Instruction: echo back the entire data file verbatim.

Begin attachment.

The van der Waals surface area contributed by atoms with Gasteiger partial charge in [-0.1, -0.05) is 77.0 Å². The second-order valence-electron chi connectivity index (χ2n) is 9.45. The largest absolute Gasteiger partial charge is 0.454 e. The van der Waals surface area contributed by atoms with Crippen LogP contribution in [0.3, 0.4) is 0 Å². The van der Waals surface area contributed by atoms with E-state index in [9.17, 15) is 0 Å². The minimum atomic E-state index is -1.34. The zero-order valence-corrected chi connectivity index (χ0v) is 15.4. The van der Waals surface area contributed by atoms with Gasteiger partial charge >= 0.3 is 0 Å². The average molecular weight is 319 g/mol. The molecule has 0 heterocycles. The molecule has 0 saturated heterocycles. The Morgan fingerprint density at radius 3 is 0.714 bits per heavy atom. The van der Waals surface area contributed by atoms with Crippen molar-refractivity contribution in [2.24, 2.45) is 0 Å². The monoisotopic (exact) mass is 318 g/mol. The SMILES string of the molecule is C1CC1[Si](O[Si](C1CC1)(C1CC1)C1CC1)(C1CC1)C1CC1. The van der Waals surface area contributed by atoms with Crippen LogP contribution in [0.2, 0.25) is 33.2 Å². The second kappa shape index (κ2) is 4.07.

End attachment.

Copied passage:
The van der Waals surface area contributed by atoms with Gasteiger partial charge in [-0.1, -0.05) is 77.0 Å². The second-order valence-electron chi connectivity index (χ2n) is 9.45. The largest absolute Gasteiger partial charge is 0.454 e. The van der Waals surface area contributed by atoms with Crippen LogP contribution in [0.3, 0.4) is 0 Å². The van der Waals surface area contributed by atoms with E-state index in [9.17, 15) is 0 Å². The minimum atomic E-state index is -1.34. The zero-order valence-corrected chi connectivity index (χ0v) is 15.4. The van der Waals surface area contributed by atoms with Gasteiger partial charge >= 0.3 is 0 Å². The average molecular weight is 319 g/mol. The molecule has 0 heterocycles. The molecule has 0 saturated heterocycles. The Morgan fingerprint density at radius 3 is 0.714 bits per heavy atom. The van der Waals surface area contributed by atoms with Crippen molar-refractivity contribution in [2.24, 2.45) is 0 Å². The monoisotopic (exact) mass is 318 g/mol. The SMILES string of the molecule is C1CC1[Si](O[Si](C1CC1)(C1CC1)C1CC1)(C1CC1)C1CC1. The van der Waals surface area contributed by atoms with Crippen LogP contribution in [0.2, 0.25) is 33.2 Å². The second kappa shape index (κ2) is 4.07.